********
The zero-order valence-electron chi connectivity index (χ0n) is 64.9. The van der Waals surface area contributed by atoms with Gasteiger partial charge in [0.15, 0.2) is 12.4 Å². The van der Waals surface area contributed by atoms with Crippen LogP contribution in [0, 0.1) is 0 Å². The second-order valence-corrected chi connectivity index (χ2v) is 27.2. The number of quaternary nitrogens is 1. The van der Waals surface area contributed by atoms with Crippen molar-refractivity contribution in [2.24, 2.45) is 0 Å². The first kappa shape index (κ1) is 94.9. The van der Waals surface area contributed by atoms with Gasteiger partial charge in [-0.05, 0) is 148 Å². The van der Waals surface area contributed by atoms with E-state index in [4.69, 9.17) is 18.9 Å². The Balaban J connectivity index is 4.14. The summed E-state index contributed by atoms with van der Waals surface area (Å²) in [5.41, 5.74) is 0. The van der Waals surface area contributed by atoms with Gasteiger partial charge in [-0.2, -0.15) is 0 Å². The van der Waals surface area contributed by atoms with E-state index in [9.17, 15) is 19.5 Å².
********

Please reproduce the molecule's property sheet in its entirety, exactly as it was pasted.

The zero-order valence-electron chi connectivity index (χ0n) is 64.9. The van der Waals surface area contributed by atoms with Gasteiger partial charge in [0.15, 0.2) is 12.4 Å². The van der Waals surface area contributed by atoms with Crippen LogP contribution in [0, 0.1) is 0 Å². The second-order valence-corrected chi connectivity index (χ2v) is 27.2. The number of quaternary nitrogens is 1. The van der Waals surface area contributed by atoms with Crippen molar-refractivity contribution in [2.24, 2.45) is 0 Å². The first kappa shape index (κ1) is 94.9. The van der Waals surface area contributed by atoms with Gasteiger partial charge in [-0.05, 0) is 148 Å². The van der Waals surface area contributed by atoms with E-state index in [4.69, 9.17) is 18.9 Å². The Balaban J connectivity index is 4.14. The summed E-state index contributed by atoms with van der Waals surface area (Å²) in [5.41, 5.74) is 0. The van der Waals surface area contributed by atoms with Gasteiger partial charge in [-0.2, -0.15) is 0 Å². The van der Waals surface area contributed by atoms with E-state index in [9.17, 15) is 19.5 Å².